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Dietary and Pharmacologic Management to Prevent Recurrent Nephrolithiasis in Adults

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ACP develops three different types of clinical recommendations:

Clinical Practice Guidelines, Clinical Guidance Statements, and Best Practice Advice. ACP's goal is to provide clinicians with recommendations based on the best available evidence; to inform clinicians of when there is no evidence; and finally, to help clinicians deliver the best health care possible.

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Our goal is to help clinicians deliver the best health care possible.

The American College of Physicians (ACP) established its evidence-based clinical practice guidelines program in 1981. The ACP clinical practice guidelines and guidance statements follow a multistep development process that includes a systematic review of the evidence, deliberation of the evidence by the committee, summary recommendations, and evidence and recommendation grading.


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A 63-year-old woman is seen for a swollen right calf of 12 hours' duration. Medical history is notable for a recent diagnosis of multiple myeloma being treated with chemotherapy. Medications are bortezomib, cyclophosphamide, dexamethasone, and zoledronic acid.

On physical examination, temperature is 36.7°C (98.0°F), blood pressure is 110/78 mm Hg, pulse rate is 77/min, and respiration rate is 12/min. The right calf is diffusely tender to palpation, with an increased circumference relative to the left leg measured at mid calf. The remainder of the physical examination is normal.

Laboratory studies show a platelet count of 18,000/μL (18 x 109/L).

Duplex ultrasonography shows thrombosis in the right common femoral vein.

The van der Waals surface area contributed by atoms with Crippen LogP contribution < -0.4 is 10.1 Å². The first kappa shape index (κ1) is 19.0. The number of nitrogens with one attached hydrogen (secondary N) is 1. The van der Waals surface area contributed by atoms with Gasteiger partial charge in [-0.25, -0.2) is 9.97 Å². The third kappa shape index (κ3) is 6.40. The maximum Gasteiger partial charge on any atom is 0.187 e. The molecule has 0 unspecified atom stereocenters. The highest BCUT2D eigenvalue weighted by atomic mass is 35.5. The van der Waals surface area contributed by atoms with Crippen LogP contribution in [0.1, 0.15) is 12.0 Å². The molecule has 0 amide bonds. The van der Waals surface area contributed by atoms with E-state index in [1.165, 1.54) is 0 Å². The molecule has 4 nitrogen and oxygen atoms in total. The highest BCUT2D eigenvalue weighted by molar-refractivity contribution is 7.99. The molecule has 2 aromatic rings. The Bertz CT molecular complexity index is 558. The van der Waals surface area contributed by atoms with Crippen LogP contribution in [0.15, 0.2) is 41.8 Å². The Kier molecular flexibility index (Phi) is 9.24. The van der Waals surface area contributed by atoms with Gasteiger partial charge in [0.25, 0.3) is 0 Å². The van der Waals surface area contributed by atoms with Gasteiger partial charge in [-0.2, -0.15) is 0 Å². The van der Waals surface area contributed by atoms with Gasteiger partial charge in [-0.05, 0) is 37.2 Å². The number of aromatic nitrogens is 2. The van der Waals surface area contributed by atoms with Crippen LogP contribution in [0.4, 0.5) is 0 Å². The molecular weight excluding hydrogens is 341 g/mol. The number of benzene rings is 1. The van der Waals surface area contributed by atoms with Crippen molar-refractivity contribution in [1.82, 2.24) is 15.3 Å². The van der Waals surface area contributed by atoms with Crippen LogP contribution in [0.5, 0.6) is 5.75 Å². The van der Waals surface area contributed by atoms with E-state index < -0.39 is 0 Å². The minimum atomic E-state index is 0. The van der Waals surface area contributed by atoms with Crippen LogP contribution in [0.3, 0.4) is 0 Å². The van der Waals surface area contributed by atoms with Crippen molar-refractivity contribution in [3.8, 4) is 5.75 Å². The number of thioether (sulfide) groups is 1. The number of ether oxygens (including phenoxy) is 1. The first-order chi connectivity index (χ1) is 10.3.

Q.

Which of the following is the most appropriate management of this patient?

This patient should be treated with a therapeutic dose of low-molecular-weight heparin (LMWH) and platelet transfusion, with a target platelet count of 50,000/μL (50 x 109/L) or more. In situations in which anticoagulation is indicated but bleeding risk is increased because of other conditions, such as in this patient with cancer-associated thrombosis (CAT) and thrombocytopenia, management decisions must be made by considering the relative risks and benefits of treatment. Despite the lack of high-quality clinical studies to guide decision making, the International Society of Thrombosis and Haemostasis (ISTH) recently published practice recommendations for managing CAT in patients with challenging clinical circumstances. In CAT, the risk of clot recurrence is highest in the time period immediately following the initial episode. Therefore, therapeutic anticoagulation in the acute phase of thrombosis (generally considered the initial 4 weeks) is highly desirable. However, platelet counts less than approximately 50,000/μL (50 x 109/L) significantly increase the risk of bleeding. To attempt to balance benefits and risks, the recommendations indicate providing therapeutic anticoagulation and platelet transfusion to maintain a platelet count of 50,000/μL (50 x 109/L) or more.

Inferior vena cava filter placement may be appropriate if platelet transfusions are not possible or are contraindicated; however, therapeutic-dose anticoagulation is the preferred therapy if platelet support can be given.

Prophylactic-dose LMWH is considered acceptable therapy only if the cancer-related thrombosis is beyond the acute phase with platelet counts less than 50,000/μL (50 x 109/L), but it would not be indicated initially with or without platelet transfusion.

Key Point

  • In patients with acute cancer-associated thrombosis and thrombocytopenia, therapeutic-dose anticoagulation with low-molecular-weight heparin and platelet transfusion to 50,000/μL (50 x 109/L) or more is the recommended treatment approach.
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